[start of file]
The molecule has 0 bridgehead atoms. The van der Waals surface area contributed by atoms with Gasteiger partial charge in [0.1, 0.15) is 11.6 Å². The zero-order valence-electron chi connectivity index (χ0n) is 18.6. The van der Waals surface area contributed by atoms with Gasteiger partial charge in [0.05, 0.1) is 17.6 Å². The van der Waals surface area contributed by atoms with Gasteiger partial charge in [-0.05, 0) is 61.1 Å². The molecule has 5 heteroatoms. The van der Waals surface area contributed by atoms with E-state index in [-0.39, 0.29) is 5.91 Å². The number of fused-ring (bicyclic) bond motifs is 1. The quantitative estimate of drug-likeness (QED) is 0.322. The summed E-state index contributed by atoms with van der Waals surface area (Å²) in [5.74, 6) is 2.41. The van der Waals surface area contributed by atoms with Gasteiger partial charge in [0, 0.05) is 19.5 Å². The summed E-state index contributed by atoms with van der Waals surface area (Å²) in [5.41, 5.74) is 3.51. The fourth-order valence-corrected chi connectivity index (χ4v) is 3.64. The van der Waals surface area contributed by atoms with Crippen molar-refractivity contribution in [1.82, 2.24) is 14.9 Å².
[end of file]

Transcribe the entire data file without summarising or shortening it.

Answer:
The molecule has 0 bridgehead atoms. The van der Waals surface area contributed by atoms with Gasteiger partial charge in [0.1, 0.15) is 11.6 Å². The zero-order valence-electron chi connectivity index (χ0n) is 18.6. The van der Waals surface area contributed by atoms with Gasteiger partial charge in [0.05, 0.1) is 17.6 Å². The van der Waals surface area contributed by atoms with Gasteiger partial charge in [-0.05, 0) is 61.1 Å². The molecule has 5 heteroatoms. The van der Waals surface area contributed by atoms with E-state index in [-0.39, 0.29) is 5.91 Å². The number of fused-ring (bicyclic) bond motifs is 1. The quantitative estimate of drug-likeness (QED) is 0.322. The summed E-state index contributed by atoms with van der Waals surface area (Å²) in [5.74, 6) is 2.41. The van der Waals surface area contributed by atoms with Gasteiger partial charge in [0, 0.05) is 19.5 Å². The summed E-state index contributed by atoms with van der Waals surface area (Å²) in [5.41, 5.74) is 3.51. The fourth-order valence-corrected chi connectivity index (χ4v) is 3.64. The van der Waals surface area contributed by atoms with Crippen molar-refractivity contribution in [1.82, 2.24) is 14.9 Å².